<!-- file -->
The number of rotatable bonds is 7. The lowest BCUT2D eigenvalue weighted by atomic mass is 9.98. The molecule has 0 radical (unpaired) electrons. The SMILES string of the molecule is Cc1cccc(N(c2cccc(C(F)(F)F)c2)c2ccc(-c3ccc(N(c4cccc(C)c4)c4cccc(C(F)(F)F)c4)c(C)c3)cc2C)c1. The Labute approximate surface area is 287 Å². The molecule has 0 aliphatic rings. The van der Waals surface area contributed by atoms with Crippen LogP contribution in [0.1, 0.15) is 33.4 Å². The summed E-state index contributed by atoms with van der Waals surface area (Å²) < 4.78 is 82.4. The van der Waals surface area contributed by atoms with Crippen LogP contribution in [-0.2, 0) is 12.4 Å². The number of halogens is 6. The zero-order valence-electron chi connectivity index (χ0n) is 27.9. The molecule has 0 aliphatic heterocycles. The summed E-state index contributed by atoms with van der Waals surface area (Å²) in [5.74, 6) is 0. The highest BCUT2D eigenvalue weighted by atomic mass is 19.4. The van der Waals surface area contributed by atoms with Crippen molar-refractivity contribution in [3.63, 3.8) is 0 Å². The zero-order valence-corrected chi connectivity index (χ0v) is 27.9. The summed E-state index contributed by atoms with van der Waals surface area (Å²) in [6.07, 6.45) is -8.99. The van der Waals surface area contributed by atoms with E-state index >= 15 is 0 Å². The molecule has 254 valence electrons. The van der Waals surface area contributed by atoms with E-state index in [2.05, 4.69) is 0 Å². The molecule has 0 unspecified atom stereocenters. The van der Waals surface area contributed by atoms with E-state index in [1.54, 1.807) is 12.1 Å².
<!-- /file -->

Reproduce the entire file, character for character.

The number of rotatable bonds is 7. The lowest BCUT2D eigenvalue weighted by atomic mass is 9.98. The molecule has 0 radical (unpaired) electrons. The SMILES string of the molecule is Cc1cccc(N(c2cccc(C(F)(F)F)c2)c2ccc(-c3ccc(N(c4cccc(C)c4)c4cccc(C(F)(F)F)c4)c(C)c3)cc2C)c1. The Labute approximate surface area is 287 Å². The molecule has 0 aliphatic rings. The van der Waals surface area contributed by atoms with Crippen LogP contribution in [0.1, 0.15) is 33.4 Å². The summed E-state index contributed by atoms with van der Waals surface area (Å²) < 4.78 is 82.4. The van der Waals surface area contributed by atoms with Crippen LogP contribution in [-0.2, 0) is 12.4 Å². The number of halogens is 6. The zero-order valence-electron chi connectivity index (χ0n) is 27.9. The molecule has 0 aliphatic heterocycles. The summed E-state index contributed by atoms with van der Waals surface area (Å²) in [5.74, 6) is 0. The highest BCUT2D eigenvalue weighted by atomic mass is 19.4. The van der Waals surface area contributed by atoms with Crippen molar-refractivity contribution in [3.63, 3.8) is 0 Å². The zero-order valence-corrected chi connectivity index (χ0v) is 27.9. The summed E-state index contributed by atoms with van der Waals surface area (Å²) in [6.07, 6.45) is -8.99. The van der Waals surface area contributed by atoms with E-state index >= 15 is 0 Å². The molecule has 254 valence electrons. The van der Waals surface area contributed by atoms with E-state index in [2.05, 4.69) is 0 Å². The molecule has 0 unspecified atom stereocenters. The van der Waals surface area contributed by atoms with E-state index in [1.54, 1.807) is 12.1 Å².